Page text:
Do you have any tips for patients to improve communication with their surgeon? What should they ask their doctor and how can they best explain what they want?
This is the simplest question yet. The best way is like Nike advertises, “Just Do It.”
Talk to your surgeon like you would to a friend. Explain what bothers you, why and for how long it has been on your mind. Be direct and don’t’ be afraid to ask anything you want. If you can’t get this type of rapport going with a surgeon, go elsewhere.
Bring pictures to show what you like in others or what you looked like in years gone by. The surgeon cannot recreate that, but it will help him/her understand in images what you may not be able to explain in words.
Bring a friend or significant other to the consult to be a second set of eyes and ears. They may help you feel more comfortable and enjoy sharing the experience.
You are putting your precious body in the hands of a trained professional to help you look and feel better about yourself, this is not the time to be shy!
Before calling New York City home, board-certified dermatologist Jennifer MacGregor worked at one of Washington, DC’s most prestigious dermatology groups and directed the Laser and Cosmetic Dermatology Center for Georgetown University. She joined New York’s thriving downtown Union Square Laser Dermatology Group in the summer of 2012, a practice that prides itself on having the latest lasers and treatment technologies—the office boasts over 25 lasers and energy devices in their treatment rooms. MacGregor and her colleagues are always the first to test and evaluate the latest equipment, sometimes helping assist with their development or working in clinical trials that lead to FDA approval. MacGregor is an expert in Ultherapy and when it comes to cosmetic procedures she always makes sure her patients look natural and healthy, not as if they had work done.
Here Dr. MacGregor talks with Beauty in the Bag on her background and treatment philosophy.
Tell us a bit about your background. How did you get started in the beauty business?
My interest in dermatology started while working in a cancer research laboratory. In medical school, I chose to specialize in dermatology because of the unique mix of medicine, surgery, pathology, procedures, and aesthetics. The focus is on treating skin conditions, but I have realized through practice that helping people achieve healthy, clear skin and their best appearance possible is an important component.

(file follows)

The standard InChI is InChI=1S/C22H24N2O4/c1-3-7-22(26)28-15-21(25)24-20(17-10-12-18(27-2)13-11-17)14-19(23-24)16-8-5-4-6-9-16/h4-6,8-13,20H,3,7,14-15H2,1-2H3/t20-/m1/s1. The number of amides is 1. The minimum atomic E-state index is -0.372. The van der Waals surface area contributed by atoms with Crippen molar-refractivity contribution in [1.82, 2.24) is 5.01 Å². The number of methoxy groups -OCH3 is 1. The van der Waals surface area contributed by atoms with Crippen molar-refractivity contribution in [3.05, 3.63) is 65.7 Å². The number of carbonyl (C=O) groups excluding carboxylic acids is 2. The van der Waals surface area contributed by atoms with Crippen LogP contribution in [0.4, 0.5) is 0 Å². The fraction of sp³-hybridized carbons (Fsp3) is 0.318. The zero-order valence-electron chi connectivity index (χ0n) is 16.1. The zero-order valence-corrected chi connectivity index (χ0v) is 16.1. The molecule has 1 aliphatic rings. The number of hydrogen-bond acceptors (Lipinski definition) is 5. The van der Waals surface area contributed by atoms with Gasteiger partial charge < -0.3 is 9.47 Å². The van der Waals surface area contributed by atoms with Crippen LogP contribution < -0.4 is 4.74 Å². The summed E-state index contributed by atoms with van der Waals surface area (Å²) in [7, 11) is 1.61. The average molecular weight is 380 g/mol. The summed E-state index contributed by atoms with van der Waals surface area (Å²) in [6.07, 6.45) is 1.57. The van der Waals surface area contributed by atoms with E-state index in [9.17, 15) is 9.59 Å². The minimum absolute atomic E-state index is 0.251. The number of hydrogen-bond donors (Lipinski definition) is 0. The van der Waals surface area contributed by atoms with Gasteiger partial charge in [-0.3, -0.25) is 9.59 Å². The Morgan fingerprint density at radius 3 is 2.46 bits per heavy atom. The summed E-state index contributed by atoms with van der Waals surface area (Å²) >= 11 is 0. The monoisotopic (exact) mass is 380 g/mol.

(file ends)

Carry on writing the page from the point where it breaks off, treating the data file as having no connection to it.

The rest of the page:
What is your treatment philosophy?
I usually start with prevention and address overall skin health along with the aesthetic. For younger patients, I may focus on skin health first followed by the aesthetic component. Some patients who come in to see me and already have healthy skin, I may just work with them on keeping it healthy
What is your signature procedure?
Ooh, do I have to choose one? I find combination procedures improve the skin in the most natural way. For early sun damage, I like to combine vascular laser (for redness and capillaries) with low density non-ablative resurfacing that treats uneven skin tone, pores, and fine lines. It’s a great way to rejuvenate the skin with little downtime. And in patients with loose or sagging skin, I find non-invasive skin tightening combined with a few well-placed filler injections can provide a remarkable natural-looking lift with virtually no recovery.
New and better lasers are constantly being introduced. What technology do you find particularly useful or exciting?
An exciting trend that continues to gain popularity is combining antioxidant topical serums (such as SkinCeuticals CE Ferulic) with low density non-ablative resurfacing lasers. The microscopic channels created by the laser can potentially deliver ingredients deep into the skin. This is great for repairing sun-damaged skin and for overall skin quality as well as treating fine lines, texture, pigmentation, and pores. Down the road, we may see this combined technique to be used with fillers, which would allow the filler particles to penetrate deeper into the skin.
Besides technology, what other innovations that are in the pipeline are you excited about
We will see further improvements in non-invasive fat removal, such as injectables, in the coming years. Our current devices are also advancing and becoming more effective, particularly for the hard-to-treat stubborn pockets of fat.
These days, women have so many great anti-aging products to choose from. What are your must-haves?
A must-have, of course, is a broad spectrum SPF 30. Beyond that a topical antioxidant serum and topical retinoids (both prescription or one that you can find over-the-counter) if skin can tolerate it.
Who is your beauty inspiration?
I would have to say Meryl Streep. She is a naturally beautiful, timeless, talented, and successful woman that always projects strength and confidence. She is aging with such grace and elegance and still looks amazing.
Why do you love what you do?
I have been blessed with an incredible career that allows me to help people with a variety of skin issues, but also to help people to look their personal best. We all want to look natural and healthy and this is closely tied to an overall sense of psychological well being. Even if I had all the money in the world, I would still want to do it.